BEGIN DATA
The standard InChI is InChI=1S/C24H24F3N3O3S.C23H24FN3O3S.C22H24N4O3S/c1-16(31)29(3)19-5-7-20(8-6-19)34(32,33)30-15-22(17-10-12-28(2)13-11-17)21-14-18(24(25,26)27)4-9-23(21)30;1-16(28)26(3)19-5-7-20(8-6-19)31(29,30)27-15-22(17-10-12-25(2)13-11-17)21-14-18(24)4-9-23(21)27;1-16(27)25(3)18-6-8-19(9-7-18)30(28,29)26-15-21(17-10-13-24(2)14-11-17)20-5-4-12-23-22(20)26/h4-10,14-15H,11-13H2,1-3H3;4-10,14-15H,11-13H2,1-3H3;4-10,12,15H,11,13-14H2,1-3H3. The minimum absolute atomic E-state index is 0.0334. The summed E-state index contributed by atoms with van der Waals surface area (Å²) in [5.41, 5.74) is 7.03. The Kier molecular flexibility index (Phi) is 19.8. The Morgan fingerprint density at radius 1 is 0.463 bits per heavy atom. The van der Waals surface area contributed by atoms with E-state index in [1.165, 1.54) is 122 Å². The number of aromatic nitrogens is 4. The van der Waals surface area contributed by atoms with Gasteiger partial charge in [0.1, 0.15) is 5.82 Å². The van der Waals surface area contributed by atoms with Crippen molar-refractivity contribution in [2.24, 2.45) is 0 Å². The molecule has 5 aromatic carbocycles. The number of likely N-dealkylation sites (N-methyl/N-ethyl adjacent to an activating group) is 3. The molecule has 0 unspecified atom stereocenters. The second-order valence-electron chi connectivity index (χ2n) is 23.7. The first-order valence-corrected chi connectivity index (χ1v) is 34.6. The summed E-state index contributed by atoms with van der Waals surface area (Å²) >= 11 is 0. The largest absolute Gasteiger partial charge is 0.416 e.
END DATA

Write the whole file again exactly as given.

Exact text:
The standard InChI is InChI=1S/C24H24F3N3O3S.C23H24FN3O3S.C22H24N4O3S/c1-16(31)29(3)19-5-7-20(8-6-19)34(32,33)30-15-22(17-10-12-28(2)13-11-17)21-14-18(24(25,26)27)4-9-23(21)30;1-16(28)26(3)19-5-7-20(8-6-19)31(29,30)27-15-22(17-10-12-25(2)13-11-17)21-14-18(24)4-9-23(21)27;1-16(27)25(3)18-6-8-19(9-7-18)30(28,29)26-15-21(17-10-13-24(2)14-11-17)20-5-4-12-23-22(20)26/h4-10,14-15H,11-13H2,1-3H3;4-10,14-15H,11-13H2,1-3H3;4-10,12,15H,11,13-14H2,1-3H3. The minimum absolute atomic E-state index is 0.0334. The summed E-state index contributed by atoms with van der Waals surface area (Å²) in [5.41, 5.74) is 7.03. The Kier molecular flexibility index (Phi) is 19.8. The Morgan fingerprint density at radius 1 is 0.463 bits per heavy atom. The van der Waals surface area contributed by atoms with E-state index in [1.165, 1.54) is 122 Å². The number of aromatic nitrogens is 4. The van der Waals surface area contributed by atoms with Gasteiger partial charge in [0.1, 0.15) is 5.82 Å². The van der Waals surface area contributed by atoms with Crippen molar-refractivity contribution in [2.24, 2.45) is 0 Å². The molecule has 5 aromatic carbocycles. The number of likely N-dealkylation sites (N-methyl/N-ethyl adjacent to an activating group) is 3. The molecule has 0 unspecified atom stereocenters. The second-order valence-electron chi connectivity index (χ2n) is 23.7. The first-order valence-corrected chi connectivity index (χ1v) is 34.6. The summed E-state index contributed by atoms with van der Waals surface area (Å²) >= 11 is 0. The largest absolute Gasteiger partial charge is 0.416 e.